Heat Preparedness and Hydration

Help your athletes perform better and safer during the heat.

Environment, equipment and intensity can place athletes at risk of heat illness. Heat illnesses represent conditions resulting from heat stress, which can be imposed by several factors but usually result from the environment or the body creating the heat load itself.

Heat illnesses can range from minor to severe, and exertional heat stroke is considered a life-threatening emergency. As recommended by the Korey Stringer Institute, check out the resources below to help your student athetes beat the heat.

HEAT ACCLIMATIZATION

Getting used to playing in the heat is important as practices start to ramp up. Help your athletes acclimatize to the heat using the guidelines below.

COACHES
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ADMINISTRATORS
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HYDRATION

A crucial part of managing the heat is making sure your players are staying hydrated. By knowing what fluids are best for staying hydrated and when to drink them, you can help prevent heat illness.

Fluids for Hydration

Sports drinks’ containing electrolytes, sugar and water, help give athletes important nutrients while exercising.

While water is always appropriate during all types of exercise, sports drinks are recommended for use during intense exercise that is greater than 60 minutes or during intense exercise in the heat.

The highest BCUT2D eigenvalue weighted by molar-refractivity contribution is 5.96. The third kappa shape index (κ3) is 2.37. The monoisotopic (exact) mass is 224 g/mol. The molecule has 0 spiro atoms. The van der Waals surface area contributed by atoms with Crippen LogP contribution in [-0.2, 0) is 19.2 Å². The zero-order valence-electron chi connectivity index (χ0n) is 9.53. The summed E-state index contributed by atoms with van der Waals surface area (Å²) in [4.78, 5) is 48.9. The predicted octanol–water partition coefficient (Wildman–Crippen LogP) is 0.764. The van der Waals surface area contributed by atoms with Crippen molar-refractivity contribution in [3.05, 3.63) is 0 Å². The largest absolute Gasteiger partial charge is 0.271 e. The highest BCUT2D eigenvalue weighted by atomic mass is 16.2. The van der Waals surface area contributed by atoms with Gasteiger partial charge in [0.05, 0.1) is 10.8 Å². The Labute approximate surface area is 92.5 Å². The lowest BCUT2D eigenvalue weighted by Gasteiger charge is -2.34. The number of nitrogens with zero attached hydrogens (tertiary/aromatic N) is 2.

Learn more about USA Football partner Gatorade and how they can help your players stay hydrated.

WHEN ATHLETES SHOULD HYDRATE

Before Exercise

Hydrate with 16-24 ounces of water or a sports drink.

During Exercise

Have unlimited access to water available to players during exercise/activity.

Allow your athletes to drink as much as they want.

Athletes should be able to drink for the entire break period if they wish.

Provide access to sports drinks when exercise is greater than 60 minutes or if exercise is going to be intense and in the heat.

Keep in Mind

  • It is recommended that all exercise sessions should have predetermined breaks every 15 minutes.
  • The timing and length of breaks should depend on environmental conditions.
  • While athletes may be encouraged or even required to bring their own fluids, make sure extra fluids are available for those that have forgotten or need a refill.

SIGNS OF DEHYDRATION

Recognize the signs of dehydration...

  • Nausea

  • Headache
  • Weakness

  • Fatigue/Exhaustion

  • Lightheadedness
  • Vomiting

  • Fainting

  • Poor Concentration

  • Loss of Muscle Coordination

  • Decreased Performance

RECOGNITION AND TREATMENT

Recognize the signs and causes of heat illness.

From heat syncope, heat cramps, heat exhaustion and exertional heat stroke (EHS), become familiar with the common forms of heat illness, their symptoms and how to treat them.

Download this helpful resource and keep it posted in your locker room.

PREVENTION

Help prevent the occurrence of various exertional heat illnesses.

Have athletes undergo a period of heat acclimatization
 

Encourage athletes to arrive at practice hydrated

Allow athletes unlimited access to hydration

Modify practice when environmental conditions become extreme

Don’t forget to allow additional rest and hydration breaks. Also, reduce the intensity of practice, time of practice and equipment worn.

Practice at an intensity that is appropriate for the fitness level

Encourage athletes to speak up when not feeling well – create a culture where this is considered smart

PROTECT YOUR PLAYERS

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COACHES
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ADMINISTRATORS
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